This week, the music industry will hold its breath as it watches deliberations in Los Angeles Federal Court between iconic rock band Led Zeppelin and lesser-known rock group Spirit.
Allegations against Robert Plant and Jimmy Page, two of the band’s founding members, claim the famous acoustic guitar opening to “Stairway to Heaven,” Led Zeppelin’s 1971 signature hit, “plays arpeggiated chords in a descending pattern.” The copyright suit against Plant and Page claims that this very same descending pattern was copied from Spirit’s 1968 instrumental song “Taurus.”
Francis Malofiy, the lead lawyer representing Spirit, claims that Plant and Page had heard the Spirit song when both bands crossed paths on the road in late 1968-’69. Page and Plant denied that claim, insisting that “Stairway to Heaven” was written independently. In recent news, Plant and Page have argued that, “the commonalities between the songs are generic elements in musical composition that go back decades, and the core of the pieces in question are little more than a basic chord progression.”
The decision by Led Zeppelin to fight this claim puts a potential $40 million verdict in the hands of jurors, who will have to determine how similar the opening sequences of “Stairway to Heaven” and “Taurus” are—and whether the song element was stolen.
In a recent court filing, Led Zeppelin’s lawyers claim “Chim Chim Cher-ee,” the chimney sweep’s anthem from the 1964 film “Mary Poppins” features a similar arrangement and that “the descending chromatic scale of pitches” is too common to enjoy legal protection.
Interestingly enough, just a few years ago, Led Zeppelin settled a copyright suit with Jake Holmes over the cult-classic song “Dazed and Confused” (1969), and subsequent releases of the song on Zeppelin’s albums have the song listed as “written by Mr. Page and “inspired by Jake Holmes.”
In fairness to Spirit, they are a legit band. Older readers will likely be familiar with their 1968 hit, “I Got a Line on You.”
And the decision by Led Zeppelin to fight this claim puts a potential $40 million verdict in the hands of jurors, who will have to determine how similar the opening sequences of “Stairway to Heaven” and “Taurus” are and whether the song element was stolen.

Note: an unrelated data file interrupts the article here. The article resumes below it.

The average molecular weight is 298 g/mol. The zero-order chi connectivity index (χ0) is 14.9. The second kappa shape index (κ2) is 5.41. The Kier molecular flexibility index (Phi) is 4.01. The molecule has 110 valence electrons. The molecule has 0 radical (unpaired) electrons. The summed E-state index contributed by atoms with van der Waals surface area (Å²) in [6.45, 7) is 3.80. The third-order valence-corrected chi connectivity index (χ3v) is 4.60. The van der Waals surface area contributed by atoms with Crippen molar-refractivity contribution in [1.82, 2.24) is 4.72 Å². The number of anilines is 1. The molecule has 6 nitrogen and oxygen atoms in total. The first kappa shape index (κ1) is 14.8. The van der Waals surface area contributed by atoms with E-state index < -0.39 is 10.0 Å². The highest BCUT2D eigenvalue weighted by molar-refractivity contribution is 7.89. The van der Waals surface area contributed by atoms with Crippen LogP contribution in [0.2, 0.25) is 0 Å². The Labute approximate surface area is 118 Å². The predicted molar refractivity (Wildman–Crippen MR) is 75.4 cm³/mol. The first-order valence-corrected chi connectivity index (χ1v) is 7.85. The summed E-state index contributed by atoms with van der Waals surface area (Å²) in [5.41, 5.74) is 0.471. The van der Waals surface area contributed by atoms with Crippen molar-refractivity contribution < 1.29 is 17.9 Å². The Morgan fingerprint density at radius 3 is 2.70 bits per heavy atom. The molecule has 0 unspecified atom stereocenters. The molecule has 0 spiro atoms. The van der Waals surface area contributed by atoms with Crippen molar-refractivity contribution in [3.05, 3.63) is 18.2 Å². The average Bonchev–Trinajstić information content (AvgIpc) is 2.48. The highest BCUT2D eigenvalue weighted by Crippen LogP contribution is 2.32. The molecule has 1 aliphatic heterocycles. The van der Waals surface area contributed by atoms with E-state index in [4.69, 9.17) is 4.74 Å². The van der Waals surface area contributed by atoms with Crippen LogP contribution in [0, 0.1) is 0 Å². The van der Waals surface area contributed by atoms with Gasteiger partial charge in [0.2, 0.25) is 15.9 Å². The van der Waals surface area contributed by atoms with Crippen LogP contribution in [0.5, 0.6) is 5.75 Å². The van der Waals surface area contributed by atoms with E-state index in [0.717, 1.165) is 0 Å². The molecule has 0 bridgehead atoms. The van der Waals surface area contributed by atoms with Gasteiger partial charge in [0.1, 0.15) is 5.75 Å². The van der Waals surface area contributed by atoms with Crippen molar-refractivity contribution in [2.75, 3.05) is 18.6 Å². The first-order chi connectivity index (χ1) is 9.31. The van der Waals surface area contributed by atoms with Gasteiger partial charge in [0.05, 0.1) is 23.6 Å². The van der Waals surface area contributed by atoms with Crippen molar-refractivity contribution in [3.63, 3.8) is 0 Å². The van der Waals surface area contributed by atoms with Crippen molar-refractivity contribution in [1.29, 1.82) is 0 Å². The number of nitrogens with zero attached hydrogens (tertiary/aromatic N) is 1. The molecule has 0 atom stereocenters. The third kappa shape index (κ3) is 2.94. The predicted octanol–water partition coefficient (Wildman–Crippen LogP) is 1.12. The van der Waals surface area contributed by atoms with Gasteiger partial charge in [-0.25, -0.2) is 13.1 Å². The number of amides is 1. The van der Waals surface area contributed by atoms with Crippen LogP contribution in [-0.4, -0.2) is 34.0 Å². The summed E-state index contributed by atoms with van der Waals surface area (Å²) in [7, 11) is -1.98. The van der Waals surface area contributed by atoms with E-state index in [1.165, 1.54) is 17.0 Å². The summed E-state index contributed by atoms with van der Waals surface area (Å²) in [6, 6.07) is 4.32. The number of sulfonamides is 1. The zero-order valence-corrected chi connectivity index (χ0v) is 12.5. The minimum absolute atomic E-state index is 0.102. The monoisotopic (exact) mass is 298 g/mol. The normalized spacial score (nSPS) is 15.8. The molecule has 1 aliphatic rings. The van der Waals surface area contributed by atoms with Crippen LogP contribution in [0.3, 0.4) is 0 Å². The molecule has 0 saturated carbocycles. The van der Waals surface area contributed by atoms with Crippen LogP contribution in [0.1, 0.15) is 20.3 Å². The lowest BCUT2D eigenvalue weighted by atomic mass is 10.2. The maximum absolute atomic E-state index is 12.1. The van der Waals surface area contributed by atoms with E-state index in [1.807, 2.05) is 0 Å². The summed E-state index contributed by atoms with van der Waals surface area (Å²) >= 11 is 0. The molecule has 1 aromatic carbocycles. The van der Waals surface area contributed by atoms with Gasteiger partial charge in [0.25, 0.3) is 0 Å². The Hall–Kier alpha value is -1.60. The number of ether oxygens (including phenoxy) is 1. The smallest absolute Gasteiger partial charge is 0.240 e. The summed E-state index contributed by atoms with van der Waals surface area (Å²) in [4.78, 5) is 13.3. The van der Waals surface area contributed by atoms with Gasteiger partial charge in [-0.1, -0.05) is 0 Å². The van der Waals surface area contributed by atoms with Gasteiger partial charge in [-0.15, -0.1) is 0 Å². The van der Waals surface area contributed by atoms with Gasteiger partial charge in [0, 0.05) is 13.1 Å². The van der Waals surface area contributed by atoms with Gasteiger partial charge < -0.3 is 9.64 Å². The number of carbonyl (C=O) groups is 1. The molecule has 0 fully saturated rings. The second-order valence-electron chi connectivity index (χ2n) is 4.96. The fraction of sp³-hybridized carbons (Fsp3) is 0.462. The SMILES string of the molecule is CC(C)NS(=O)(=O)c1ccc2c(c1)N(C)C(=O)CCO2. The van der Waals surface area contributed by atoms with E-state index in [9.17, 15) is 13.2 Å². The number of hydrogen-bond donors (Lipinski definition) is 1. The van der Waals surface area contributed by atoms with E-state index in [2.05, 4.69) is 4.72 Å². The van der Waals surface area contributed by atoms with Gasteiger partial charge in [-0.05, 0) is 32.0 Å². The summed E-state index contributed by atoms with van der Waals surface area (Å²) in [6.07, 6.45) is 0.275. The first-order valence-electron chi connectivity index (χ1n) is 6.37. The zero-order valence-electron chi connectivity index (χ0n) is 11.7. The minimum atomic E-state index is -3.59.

This suit is actually just one of many copyright suits to be brought forward in the mainstream music scene throughout recent years in. Last year Robin Thicke and Pharell Williams were order to pay $7.4 million (later reduced to $5.3 million) to the estate of Marvin Gaye over “Blurred Lines.” Two months later, five co-writers were added to Mark Ronson’s hit, “Uptown Funk,” which went on the win a Grammy. And earlier this year Sam Smith agreed to change the credits to “Stay with Me,” which has more than 3.5 million paid downloads in the US alone. Tom Petty and Jeff Lynne, who co-wrote the Petty hit “I Won’t Back Down” have received writing credit alongside Mr. Smith and his two writing partners.
The question we’re left with: Is more music being stolen these days, or is it just that more lawyers are smelling blood?
After all, the Spirit/Zeppelin case covers music released more than 40 years ago. Because the case focuses on songwriting, rather than on the recording of the song, the jury must base its decision on the written version of “Taurus” that was used to register its copyright. As in the “Blurred Lines” trial, the jury may hear versions of the two songs as presented by music experts retained by both the plaintiff and defense. So below, you’ll find both songs “Taurus” and “Stairway to Heaven,” as well as the guitar tabs from each song’s introduction. Mere coincidence or rock ’n’ roll thievery? Let us know what you think!